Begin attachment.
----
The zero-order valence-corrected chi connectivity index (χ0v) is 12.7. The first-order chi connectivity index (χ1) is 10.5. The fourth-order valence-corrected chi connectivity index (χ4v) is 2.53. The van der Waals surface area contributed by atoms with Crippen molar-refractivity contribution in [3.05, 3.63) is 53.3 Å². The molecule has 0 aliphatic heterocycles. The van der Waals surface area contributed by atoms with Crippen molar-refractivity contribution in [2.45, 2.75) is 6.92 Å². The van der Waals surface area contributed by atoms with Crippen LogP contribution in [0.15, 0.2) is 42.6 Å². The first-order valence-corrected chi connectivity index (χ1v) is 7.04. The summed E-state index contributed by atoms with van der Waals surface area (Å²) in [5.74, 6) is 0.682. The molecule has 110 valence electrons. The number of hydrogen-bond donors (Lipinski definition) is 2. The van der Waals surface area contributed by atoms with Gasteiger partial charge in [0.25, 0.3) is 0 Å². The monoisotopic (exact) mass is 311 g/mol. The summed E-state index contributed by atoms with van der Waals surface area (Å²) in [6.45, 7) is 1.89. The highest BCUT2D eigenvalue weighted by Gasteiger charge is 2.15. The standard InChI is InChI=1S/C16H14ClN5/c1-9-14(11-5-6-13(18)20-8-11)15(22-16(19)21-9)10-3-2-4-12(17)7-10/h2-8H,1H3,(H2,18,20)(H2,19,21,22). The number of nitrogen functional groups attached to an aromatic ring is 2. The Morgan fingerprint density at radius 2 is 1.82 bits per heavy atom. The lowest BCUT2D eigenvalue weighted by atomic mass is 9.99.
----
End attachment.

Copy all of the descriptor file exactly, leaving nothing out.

The zero-order valence-corrected chi connectivity index (χ0v) is 12.7. The first-order chi connectivity index (χ1) is 10.5. The fourth-order valence-corrected chi connectivity index (χ4v) is 2.53. The van der Waals surface area contributed by atoms with Crippen molar-refractivity contribution in [3.05, 3.63) is 53.3 Å². The molecule has 0 aliphatic heterocycles. The van der Waals surface area contributed by atoms with Crippen molar-refractivity contribution in [2.45, 2.75) is 6.92 Å². The van der Waals surface area contributed by atoms with Crippen LogP contribution in [0.15, 0.2) is 42.6 Å². The first-order valence-corrected chi connectivity index (χ1v) is 7.04. The summed E-state index contributed by atoms with van der Waals surface area (Å²) in [5.74, 6) is 0.682. The molecule has 110 valence electrons. The number of hydrogen-bond donors (Lipinski definition) is 2. The van der Waals surface area contributed by atoms with Gasteiger partial charge in [0.25, 0.3) is 0 Å². The monoisotopic (exact) mass is 311 g/mol. The summed E-state index contributed by atoms with van der Waals surface area (Å²) in [6.45, 7) is 1.89. The highest BCUT2D eigenvalue weighted by Gasteiger charge is 2.15. The standard InChI is InChI=1S/C16H14ClN5/c1-9-14(11-5-6-13(18)20-8-11)15(22-16(19)21-9)10-3-2-4-12(17)7-10/h2-8H,1H3,(H2,18,20)(H2,19,21,22). The number of nitrogen functional groups attached to an aromatic ring is 2. The Morgan fingerprint density at radius 2 is 1.82 bits per heavy atom. The lowest BCUT2D eigenvalue weighted by atomic mass is 9.99.